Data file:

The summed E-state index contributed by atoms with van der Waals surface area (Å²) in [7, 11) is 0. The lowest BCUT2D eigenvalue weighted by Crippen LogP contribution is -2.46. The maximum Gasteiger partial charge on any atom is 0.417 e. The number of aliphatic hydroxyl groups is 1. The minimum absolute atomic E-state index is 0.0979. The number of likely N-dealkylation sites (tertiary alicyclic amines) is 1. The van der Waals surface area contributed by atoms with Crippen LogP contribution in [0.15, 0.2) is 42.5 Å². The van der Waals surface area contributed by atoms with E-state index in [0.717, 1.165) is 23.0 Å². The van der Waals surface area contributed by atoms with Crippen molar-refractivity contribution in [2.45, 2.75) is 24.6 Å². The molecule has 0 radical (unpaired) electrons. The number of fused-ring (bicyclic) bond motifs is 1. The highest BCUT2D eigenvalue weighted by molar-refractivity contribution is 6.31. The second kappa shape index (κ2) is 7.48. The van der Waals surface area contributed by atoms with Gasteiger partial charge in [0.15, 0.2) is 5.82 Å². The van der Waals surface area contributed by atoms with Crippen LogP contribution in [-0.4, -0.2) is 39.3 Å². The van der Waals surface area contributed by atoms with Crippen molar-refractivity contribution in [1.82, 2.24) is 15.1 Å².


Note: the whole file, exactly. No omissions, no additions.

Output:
The summed E-state index contributed by atoms with van der Waals surface area (Å²) in [7, 11) is 0. The lowest BCUT2D eigenvalue weighted by Crippen LogP contribution is -2.46. The maximum Gasteiger partial charge on any atom is 0.417 e. The number of aliphatic hydroxyl groups is 1. The minimum absolute atomic E-state index is 0.0979. The number of likely N-dealkylation sites (tertiary alicyclic amines) is 1. The van der Waals surface area contributed by atoms with Crippen LogP contribution in [0.15, 0.2) is 42.5 Å². The van der Waals surface area contributed by atoms with E-state index in [0.717, 1.165) is 23.0 Å². The van der Waals surface area contributed by atoms with Crippen molar-refractivity contribution in [2.45, 2.75) is 24.6 Å². The molecule has 0 radical (unpaired) electrons. The number of fused-ring (bicyclic) bond motifs is 1. The highest BCUT2D eigenvalue weighted by molar-refractivity contribution is 6.31. The second kappa shape index (κ2) is 7.48. The van der Waals surface area contributed by atoms with Gasteiger partial charge in [0.15, 0.2) is 5.82 Å². The van der Waals surface area contributed by atoms with Crippen LogP contribution in [-0.4, -0.2) is 39.3 Å². The van der Waals surface area contributed by atoms with Crippen molar-refractivity contribution in [1.82, 2.24) is 15.1 Å².